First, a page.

BI’s Article search uses Boolean search capabilities. If you are not familiar with these principles, here are some quick tips.
To search specifically for more than one word, put the search term in quotation marks. For example, “workers compensation”. This will limit your search to that combination of words.
To search for a combination of terms, use quotations and the & symbol. For example, “hurricane” & “loss”.
The California Division of Occupational Safety and Health on Tuesday said it has issued more than $300,000 in serious citation fines to two employers after a temporary worker lost two fingers cleaning machinery at a Los Angeles food manufacturing facility.
On Oct. 2, 2018, the employee for staffing agency Priority Workforce Inc. was assigned to JSL Foods Inc., a maker and distributer of pasta and baked goods, and in the midst of cleaning a dough-rolling machine his left hand was partially pulled into the moving rollers and two of his fingers were amputated, Cal/OSHA said in a statement.
Cal/OSHA’s subsequent investigation found the machine had not been adequately guarded to prevent fingers from entering pinch points, nor deenergized and locked out to prevent movement while the worker was cleaning it. Neither employer had trained the worker to follow lockout/tagout procedures before cleaning the equipment. Lockout involves isolating a machine from its power source and using a device to prevent machinery from being restarted, while a tagout device on a machine shows it is prohibited to operate, according to a statement.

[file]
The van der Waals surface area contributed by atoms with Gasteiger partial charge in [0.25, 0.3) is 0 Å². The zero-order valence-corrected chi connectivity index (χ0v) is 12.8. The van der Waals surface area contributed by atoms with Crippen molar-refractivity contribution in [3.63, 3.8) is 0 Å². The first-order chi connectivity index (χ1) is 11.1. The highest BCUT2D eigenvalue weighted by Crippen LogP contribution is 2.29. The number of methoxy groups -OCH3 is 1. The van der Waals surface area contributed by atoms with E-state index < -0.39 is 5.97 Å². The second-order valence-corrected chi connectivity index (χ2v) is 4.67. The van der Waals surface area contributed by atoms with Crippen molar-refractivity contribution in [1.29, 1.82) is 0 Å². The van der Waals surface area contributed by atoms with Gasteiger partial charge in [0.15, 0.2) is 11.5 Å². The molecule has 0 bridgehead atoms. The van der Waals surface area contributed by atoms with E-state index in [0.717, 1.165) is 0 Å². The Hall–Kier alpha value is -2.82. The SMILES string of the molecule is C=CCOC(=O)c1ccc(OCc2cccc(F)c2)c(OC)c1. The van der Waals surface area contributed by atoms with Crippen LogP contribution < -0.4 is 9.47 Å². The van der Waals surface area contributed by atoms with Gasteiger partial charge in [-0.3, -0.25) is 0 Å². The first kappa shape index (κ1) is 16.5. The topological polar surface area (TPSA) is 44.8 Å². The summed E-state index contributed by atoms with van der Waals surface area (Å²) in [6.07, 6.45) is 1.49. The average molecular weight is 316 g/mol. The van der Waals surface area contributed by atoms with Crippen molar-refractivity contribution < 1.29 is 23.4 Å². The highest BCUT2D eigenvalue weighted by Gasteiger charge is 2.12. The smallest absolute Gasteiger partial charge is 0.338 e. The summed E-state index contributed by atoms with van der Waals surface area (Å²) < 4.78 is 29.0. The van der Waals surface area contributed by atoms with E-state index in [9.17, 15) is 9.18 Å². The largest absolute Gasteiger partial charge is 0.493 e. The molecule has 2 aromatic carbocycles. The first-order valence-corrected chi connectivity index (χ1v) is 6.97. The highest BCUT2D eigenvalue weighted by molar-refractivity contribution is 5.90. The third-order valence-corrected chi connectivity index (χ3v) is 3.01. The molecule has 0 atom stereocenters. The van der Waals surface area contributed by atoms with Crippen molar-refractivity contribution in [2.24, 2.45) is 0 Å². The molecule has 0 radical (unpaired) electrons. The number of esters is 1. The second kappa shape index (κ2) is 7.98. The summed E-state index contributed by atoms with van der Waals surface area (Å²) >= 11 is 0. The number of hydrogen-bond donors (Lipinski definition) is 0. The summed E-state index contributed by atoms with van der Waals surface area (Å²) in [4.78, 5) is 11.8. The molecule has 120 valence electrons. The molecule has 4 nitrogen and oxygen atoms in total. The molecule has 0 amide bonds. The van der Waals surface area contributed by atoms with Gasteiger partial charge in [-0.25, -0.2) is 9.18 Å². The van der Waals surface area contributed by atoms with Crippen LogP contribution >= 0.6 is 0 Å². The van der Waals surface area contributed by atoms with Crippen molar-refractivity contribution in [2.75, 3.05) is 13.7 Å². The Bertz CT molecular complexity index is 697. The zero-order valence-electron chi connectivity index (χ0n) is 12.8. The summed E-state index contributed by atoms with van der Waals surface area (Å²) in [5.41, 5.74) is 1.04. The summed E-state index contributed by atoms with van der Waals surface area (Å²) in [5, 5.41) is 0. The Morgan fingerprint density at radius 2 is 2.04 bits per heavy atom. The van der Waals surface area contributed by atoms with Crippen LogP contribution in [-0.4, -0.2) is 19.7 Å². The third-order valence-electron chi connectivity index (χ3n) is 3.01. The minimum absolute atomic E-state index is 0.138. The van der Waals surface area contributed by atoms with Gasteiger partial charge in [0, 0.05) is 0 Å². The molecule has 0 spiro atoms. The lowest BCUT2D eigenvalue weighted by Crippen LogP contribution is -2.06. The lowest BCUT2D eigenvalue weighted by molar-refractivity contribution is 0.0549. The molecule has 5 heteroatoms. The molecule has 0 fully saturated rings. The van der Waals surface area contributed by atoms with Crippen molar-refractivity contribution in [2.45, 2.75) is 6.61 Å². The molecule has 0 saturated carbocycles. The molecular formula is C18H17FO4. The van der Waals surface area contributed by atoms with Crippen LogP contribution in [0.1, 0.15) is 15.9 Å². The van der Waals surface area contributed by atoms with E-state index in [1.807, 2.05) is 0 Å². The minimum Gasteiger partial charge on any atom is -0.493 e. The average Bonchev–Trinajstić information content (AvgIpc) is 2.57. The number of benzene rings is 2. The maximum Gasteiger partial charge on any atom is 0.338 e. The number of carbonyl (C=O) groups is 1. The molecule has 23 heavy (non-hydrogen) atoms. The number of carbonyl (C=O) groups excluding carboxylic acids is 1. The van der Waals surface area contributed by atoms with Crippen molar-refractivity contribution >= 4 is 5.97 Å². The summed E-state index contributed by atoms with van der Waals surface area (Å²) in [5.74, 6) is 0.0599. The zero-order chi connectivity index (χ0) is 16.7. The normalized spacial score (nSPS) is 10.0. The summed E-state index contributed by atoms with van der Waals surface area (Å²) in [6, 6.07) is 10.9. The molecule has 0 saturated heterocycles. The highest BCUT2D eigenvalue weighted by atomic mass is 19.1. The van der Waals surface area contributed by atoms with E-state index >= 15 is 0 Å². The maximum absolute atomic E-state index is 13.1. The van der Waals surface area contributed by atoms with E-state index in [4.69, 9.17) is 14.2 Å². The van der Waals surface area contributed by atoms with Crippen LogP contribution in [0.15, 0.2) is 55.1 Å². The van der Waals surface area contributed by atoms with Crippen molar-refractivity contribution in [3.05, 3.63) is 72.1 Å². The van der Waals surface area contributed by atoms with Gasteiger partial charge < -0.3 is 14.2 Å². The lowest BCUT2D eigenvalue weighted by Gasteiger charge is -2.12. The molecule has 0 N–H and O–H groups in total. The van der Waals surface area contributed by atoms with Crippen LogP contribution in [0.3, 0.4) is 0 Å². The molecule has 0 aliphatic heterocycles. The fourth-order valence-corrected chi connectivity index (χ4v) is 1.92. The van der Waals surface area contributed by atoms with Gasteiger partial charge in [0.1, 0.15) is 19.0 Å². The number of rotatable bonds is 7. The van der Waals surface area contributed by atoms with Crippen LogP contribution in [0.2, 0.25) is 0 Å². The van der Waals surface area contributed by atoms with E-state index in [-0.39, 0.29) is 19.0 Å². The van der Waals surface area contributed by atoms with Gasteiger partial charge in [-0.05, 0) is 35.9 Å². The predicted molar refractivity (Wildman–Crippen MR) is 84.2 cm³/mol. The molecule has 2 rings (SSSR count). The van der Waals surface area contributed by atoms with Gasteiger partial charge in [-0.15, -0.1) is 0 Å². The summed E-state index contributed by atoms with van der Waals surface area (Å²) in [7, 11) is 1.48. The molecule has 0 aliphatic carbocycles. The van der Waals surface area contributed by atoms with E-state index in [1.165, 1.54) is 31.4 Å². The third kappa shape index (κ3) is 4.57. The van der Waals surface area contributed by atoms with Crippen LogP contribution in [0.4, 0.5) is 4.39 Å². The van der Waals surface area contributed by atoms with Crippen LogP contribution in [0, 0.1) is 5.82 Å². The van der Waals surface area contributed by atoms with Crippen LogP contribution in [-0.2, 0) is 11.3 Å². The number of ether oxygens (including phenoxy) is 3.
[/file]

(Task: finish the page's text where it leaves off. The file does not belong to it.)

“Lockout/tagout procedures are required to protect employees who maintain powered equipment with moveable parts,” said Cal/OSHA Chief Juliann Sum said in the statement.
Cal/OSHA cited JSL Foods for seven violations, including one willful repeat serious violation and one willful repeat serious accident-related violation for failing to follow lockout/tagout procedures, and proposed $276,435 in penalties. JSL Foods was cited twice in 2015 for the same violations, according to the statement.
Cal/OSHA also cited Tustin, California-based Priority Workforce $29,250 in proposed penalties for three serious violations for failure to establish, implement and maintain an effective Injury and Illness Prevention Program, failure to ensure employees were effectively trained and failure to ensure the machinery was adequately guarded, according to the statement.
Neither company could immediately be reached for comment.
An administrative law judge of the Occupational Safety and Health Review Commission affirmed two items of a serious citation issued to a poultry processor after an employee’s partial thumb amputation, but vacated a third item.